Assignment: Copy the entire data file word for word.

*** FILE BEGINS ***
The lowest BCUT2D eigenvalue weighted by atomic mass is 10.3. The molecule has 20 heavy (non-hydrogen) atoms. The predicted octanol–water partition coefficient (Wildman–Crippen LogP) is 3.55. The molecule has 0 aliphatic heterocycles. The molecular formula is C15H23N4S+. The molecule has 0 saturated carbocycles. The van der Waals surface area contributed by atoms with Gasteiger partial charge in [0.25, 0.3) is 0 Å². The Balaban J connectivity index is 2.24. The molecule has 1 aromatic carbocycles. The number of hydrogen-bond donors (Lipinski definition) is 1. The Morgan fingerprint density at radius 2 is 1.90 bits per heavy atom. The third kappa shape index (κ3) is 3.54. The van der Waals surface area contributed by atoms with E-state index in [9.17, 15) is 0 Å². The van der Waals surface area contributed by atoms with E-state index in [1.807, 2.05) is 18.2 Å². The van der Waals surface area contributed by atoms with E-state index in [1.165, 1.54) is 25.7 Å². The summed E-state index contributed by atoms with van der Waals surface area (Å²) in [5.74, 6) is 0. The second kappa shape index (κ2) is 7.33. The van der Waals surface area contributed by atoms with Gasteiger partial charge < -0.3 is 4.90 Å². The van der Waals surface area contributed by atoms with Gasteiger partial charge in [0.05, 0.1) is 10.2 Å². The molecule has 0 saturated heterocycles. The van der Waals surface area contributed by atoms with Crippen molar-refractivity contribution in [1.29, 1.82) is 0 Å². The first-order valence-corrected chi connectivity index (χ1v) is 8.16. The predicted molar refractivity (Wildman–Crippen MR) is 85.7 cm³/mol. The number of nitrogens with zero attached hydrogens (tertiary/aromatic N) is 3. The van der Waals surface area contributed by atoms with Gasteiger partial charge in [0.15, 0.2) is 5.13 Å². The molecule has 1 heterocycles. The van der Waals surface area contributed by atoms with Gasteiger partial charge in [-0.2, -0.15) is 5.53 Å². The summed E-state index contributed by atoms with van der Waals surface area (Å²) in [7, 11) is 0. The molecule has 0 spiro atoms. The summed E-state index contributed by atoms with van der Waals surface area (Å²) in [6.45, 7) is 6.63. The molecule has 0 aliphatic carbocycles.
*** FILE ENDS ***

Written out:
The lowest BCUT2D eigenvalue weighted by atomic mass is 10.3. The molecule has 20 heavy (non-hydrogen) atoms. The predicted octanol–water partition coefficient (Wildman–Crippen LogP) is 3.55. The molecule has 0 aliphatic heterocycles. The molecular formula is C15H23N4S+. The molecule has 0 saturated carbocycles. The van der Waals surface area contributed by atoms with Gasteiger partial charge in [0.25, 0.3) is 0 Å². The Balaban J connectivity index is 2.24. The molecule has 1 aromatic carbocycles. The number of hydrogen-bond donors (Lipinski definition) is 1. The Morgan fingerprint density at radius 2 is 1.90 bits per heavy atom. The third kappa shape index (κ3) is 3.54. The van der Waals surface area contributed by atoms with E-state index in [9.17, 15) is 0 Å². The van der Waals surface area contributed by atoms with E-state index in [1.807, 2.05) is 18.2 Å². The van der Waals surface area contributed by atoms with E-state index in [1.165, 1.54) is 25.7 Å². The summed E-state index contributed by atoms with van der Waals surface area (Å²) in [5.74, 6) is 0. The second kappa shape index (κ2) is 7.33. The van der Waals surface area contributed by atoms with Gasteiger partial charge < -0.3 is 4.90 Å². The van der Waals surface area contributed by atoms with Gasteiger partial charge in [0.05, 0.1) is 10.2 Å². The molecule has 0 saturated heterocycles. The van der Waals surface area contributed by atoms with Crippen molar-refractivity contribution in [1.29, 1.82) is 0 Å². The first-order valence-corrected chi connectivity index (χ1v) is 8.16. The predicted molar refractivity (Wildman–Crippen MR) is 85.7 cm³/mol. The number of nitrogens with zero attached hydrogens (tertiary/aromatic N) is 3. The van der Waals surface area contributed by atoms with Gasteiger partial charge in [0.15, 0.2) is 5.13 Å². The molecule has 1 heterocycles. The van der Waals surface area contributed by atoms with Gasteiger partial charge in [-0.2, -0.15) is 5.53 Å². The summed E-state index contributed by atoms with van der Waals surface area (Å²) in [7, 11) is 0. The molecule has 0 spiro atoms. The summed E-state index contributed by atoms with van der Waals surface area (Å²) in [6.45, 7) is 6.63. The molecule has 0 aliphatic carbocycles.